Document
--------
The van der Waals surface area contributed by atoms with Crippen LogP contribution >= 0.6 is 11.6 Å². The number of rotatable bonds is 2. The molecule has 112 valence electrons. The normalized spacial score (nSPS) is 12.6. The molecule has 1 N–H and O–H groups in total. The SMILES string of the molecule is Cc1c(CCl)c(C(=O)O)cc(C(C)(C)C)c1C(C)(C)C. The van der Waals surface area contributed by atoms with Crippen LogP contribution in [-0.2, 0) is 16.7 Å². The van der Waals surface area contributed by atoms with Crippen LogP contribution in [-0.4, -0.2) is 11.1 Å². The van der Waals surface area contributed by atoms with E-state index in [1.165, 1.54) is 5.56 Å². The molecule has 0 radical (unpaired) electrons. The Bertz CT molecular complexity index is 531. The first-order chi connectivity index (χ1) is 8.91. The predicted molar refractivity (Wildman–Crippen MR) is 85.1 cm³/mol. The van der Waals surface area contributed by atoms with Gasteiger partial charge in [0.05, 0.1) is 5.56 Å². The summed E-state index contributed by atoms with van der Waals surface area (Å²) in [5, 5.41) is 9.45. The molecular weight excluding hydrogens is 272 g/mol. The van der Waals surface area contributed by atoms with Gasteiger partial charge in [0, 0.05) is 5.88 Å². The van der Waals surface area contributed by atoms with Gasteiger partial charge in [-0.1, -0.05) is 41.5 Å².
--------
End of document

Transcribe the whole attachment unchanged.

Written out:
The van der Waals surface area contributed by atoms with Crippen LogP contribution >= 0.6 is 11.6 Å². The number of rotatable bonds is 2. The molecule has 112 valence electrons. The normalized spacial score (nSPS) is 12.6. The molecule has 1 N–H and O–H groups in total. The SMILES string of the molecule is Cc1c(CCl)c(C(=O)O)cc(C(C)(C)C)c1C(C)(C)C. The van der Waals surface area contributed by atoms with Crippen LogP contribution in [-0.2, 0) is 16.7 Å². The van der Waals surface area contributed by atoms with Crippen LogP contribution in [-0.4, -0.2) is 11.1 Å². The van der Waals surface area contributed by atoms with E-state index in [1.165, 1.54) is 5.56 Å². The molecule has 0 radical (unpaired) electrons. The Bertz CT molecular complexity index is 531. The first-order chi connectivity index (χ1) is 8.91. The predicted molar refractivity (Wildman–Crippen MR) is 85.1 cm³/mol. The van der Waals surface area contributed by atoms with Gasteiger partial charge in [0.05, 0.1) is 5.56 Å². The summed E-state index contributed by atoms with van der Waals surface area (Å²) in [5, 5.41) is 9.45. The molecular weight excluding hydrogens is 272 g/mol. The van der Waals surface area contributed by atoms with Gasteiger partial charge in [0, 0.05) is 5.88 Å². The van der Waals surface area contributed by atoms with Gasteiger partial charge in [-0.1, -0.05) is 41.5 Å².